In the July/August issue of DM Review, we introduced the concept of decision process management (DPM). DPM represents the necessary integration of process, technology and organizational enablers to create a strategic decisioning environment which will allow us to reach the expected value potential of an organization's information asset base. To amplify the importance of DPM, this month we'll examine decision process management within the broader enterprise context.

IT investments have traditionally been intended to integrate processing within a particular layer of the enterprise architecture. ERP systems serve to integrate the transaction processing engine of the enterprise, and data warehouses form the basis for integrated decision support applications. Achieving maximum competitive advantage from an organization's information asset, however, requires the organization to have information ­ and the corresponding decisions ­ cohesively managed throughout the enterprise. Decision making must be connected throughout the enterprise, in sync at all operational and strategic levels. This competitive reality drives us toward a connected enterprise architecture (see Figure 1).

Figure 1: Connected Enterprise Architecture

We frequently hear of the importance of integrating the enterprise across functional silos. This horizontal integration is critical because the natural information flow within an organization typically cuts across departmental boundaries. Equally important, the connected enterprise architecture also recognizes ­ and enables ­ decision making which spans vertically through the enterprise, involving multiple levels of operational and strategic decision-makers. Too often, decisions made throughout the organization related to a specific desired outcome happen independently, with casual (if any) interdependency.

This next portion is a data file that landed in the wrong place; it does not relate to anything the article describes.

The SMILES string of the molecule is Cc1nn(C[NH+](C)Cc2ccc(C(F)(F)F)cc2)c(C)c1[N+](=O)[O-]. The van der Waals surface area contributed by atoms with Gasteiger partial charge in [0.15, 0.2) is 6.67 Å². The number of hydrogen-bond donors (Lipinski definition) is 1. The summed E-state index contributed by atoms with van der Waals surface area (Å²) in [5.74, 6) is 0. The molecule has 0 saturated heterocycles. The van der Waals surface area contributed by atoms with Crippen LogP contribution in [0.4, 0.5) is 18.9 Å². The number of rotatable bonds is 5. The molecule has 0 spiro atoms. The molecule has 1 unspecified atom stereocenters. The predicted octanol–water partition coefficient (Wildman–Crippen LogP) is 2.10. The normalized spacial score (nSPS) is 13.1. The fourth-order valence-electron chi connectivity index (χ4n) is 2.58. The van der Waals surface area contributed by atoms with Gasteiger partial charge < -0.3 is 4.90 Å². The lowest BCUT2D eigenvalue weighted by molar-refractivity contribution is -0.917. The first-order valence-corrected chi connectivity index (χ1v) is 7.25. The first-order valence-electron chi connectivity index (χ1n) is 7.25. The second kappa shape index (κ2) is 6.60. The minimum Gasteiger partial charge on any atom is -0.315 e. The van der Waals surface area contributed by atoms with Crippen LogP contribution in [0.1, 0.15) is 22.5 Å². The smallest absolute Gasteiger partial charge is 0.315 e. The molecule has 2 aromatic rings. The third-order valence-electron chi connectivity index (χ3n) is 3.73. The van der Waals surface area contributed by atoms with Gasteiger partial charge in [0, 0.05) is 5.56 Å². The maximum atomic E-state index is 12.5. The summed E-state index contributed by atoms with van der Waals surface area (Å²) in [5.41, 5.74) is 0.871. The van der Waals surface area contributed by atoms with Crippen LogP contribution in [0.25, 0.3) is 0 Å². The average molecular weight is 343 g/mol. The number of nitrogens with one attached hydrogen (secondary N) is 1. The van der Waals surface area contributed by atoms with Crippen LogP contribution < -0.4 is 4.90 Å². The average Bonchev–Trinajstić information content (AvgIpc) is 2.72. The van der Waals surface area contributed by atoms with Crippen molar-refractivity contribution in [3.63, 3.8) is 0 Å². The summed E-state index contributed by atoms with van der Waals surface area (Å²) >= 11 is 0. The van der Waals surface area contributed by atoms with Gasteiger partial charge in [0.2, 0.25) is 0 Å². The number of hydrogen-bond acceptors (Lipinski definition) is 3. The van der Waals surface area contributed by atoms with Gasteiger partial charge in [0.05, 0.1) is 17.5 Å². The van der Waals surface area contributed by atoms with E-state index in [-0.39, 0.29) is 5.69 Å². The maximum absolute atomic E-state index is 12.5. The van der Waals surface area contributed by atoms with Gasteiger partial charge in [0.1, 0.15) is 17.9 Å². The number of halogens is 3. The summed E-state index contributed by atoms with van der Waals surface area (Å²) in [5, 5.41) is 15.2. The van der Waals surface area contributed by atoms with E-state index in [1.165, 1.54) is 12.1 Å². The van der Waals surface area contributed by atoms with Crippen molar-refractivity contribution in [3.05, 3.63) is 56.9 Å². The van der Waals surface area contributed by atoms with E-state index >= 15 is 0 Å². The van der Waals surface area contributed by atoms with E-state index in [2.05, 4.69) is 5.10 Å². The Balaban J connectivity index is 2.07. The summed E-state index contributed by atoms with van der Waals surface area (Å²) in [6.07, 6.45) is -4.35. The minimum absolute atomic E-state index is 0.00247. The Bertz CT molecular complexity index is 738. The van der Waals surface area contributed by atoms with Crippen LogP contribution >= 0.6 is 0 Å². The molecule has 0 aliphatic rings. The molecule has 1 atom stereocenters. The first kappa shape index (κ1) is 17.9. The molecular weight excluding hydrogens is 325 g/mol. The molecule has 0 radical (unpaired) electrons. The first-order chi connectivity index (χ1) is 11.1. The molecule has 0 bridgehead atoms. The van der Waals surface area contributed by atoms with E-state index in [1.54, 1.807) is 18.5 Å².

In most organizations, decision making has only the slightest tie-in to strategy. Little structure connects the decision making of managers at various levels with the organization's purpose. Senior mangers continue to complain that the lower levels of the organization "don't get" their strategic message. The lower levels of management believe senior managers "don't get" the problems they face in implementing what seem to be vague strategic ideas. For any strategic decision to be effectively operationalized, there must be transactional processes which carry the strategic direction into action on a daily basis. Strategic sourcing strategies, market share initiatives and customer loyalty programs, for example, all depend upon sound day-to-day execution at the points where the company's operations touch its suppliers and its customers. Decision process management at the enterprise level ­ with horizontal and vertical integration ­ will increase the effectiveness of the organization as it creates a new standard of partnership between senior, middle and lower management through a connected decision-making capability.